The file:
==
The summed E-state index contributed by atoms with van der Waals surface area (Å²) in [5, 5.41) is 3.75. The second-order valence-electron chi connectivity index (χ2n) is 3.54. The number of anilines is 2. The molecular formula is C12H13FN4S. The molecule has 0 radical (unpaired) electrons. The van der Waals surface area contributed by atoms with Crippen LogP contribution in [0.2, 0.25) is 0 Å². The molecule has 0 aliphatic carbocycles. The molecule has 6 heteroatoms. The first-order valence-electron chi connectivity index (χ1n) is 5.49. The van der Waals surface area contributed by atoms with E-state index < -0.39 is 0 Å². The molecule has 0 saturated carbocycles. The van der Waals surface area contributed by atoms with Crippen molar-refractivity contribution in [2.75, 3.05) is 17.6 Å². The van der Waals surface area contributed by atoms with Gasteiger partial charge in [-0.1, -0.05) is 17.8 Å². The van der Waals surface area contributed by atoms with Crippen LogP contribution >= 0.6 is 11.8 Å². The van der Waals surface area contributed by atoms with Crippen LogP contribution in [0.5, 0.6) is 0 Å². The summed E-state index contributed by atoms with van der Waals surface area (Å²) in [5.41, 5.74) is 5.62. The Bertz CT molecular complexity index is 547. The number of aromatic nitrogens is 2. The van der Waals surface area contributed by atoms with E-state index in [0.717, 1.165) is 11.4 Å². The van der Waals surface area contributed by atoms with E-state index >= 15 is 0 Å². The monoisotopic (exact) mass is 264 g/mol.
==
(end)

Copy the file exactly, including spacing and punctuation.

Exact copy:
The summed E-state index contributed by atoms with van der Waals surface area (Å²) in [5, 5.41) is 3.75. The second-order valence-electron chi connectivity index (χ2n) is 3.54. The number of anilines is 2. The molecular formula is C12H13FN4S. The molecule has 0 radical (unpaired) electrons. The van der Waals surface area contributed by atoms with Crippen LogP contribution in [0.2, 0.25) is 0 Å². The molecule has 0 aliphatic carbocycles. The molecule has 6 heteroatoms. The first-order valence-electron chi connectivity index (χ1n) is 5.49. The van der Waals surface area contributed by atoms with E-state index < -0.39 is 0 Å². The molecule has 0 saturated carbocycles. The van der Waals surface area contributed by atoms with Crippen molar-refractivity contribution in [2.75, 3.05) is 17.6 Å². The van der Waals surface area contributed by atoms with Gasteiger partial charge in [-0.1, -0.05) is 17.8 Å². The van der Waals surface area contributed by atoms with Crippen LogP contribution >= 0.6 is 11.8 Å². The van der Waals surface area contributed by atoms with Crippen LogP contribution in [0.5, 0.6) is 0 Å². The summed E-state index contributed by atoms with van der Waals surface area (Å²) in [5.41, 5.74) is 5.62. The Bertz CT molecular complexity index is 547. The number of aromatic nitrogens is 2. The van der Waals surface area contributed by atoms with E-state index in [0.717, 1.165) is 11.4 Å². The van der Waals surface area contributed by atoms with E-state index >= 15 is 0 Å². The monoisotopic (exact) mass is 264 g/mol.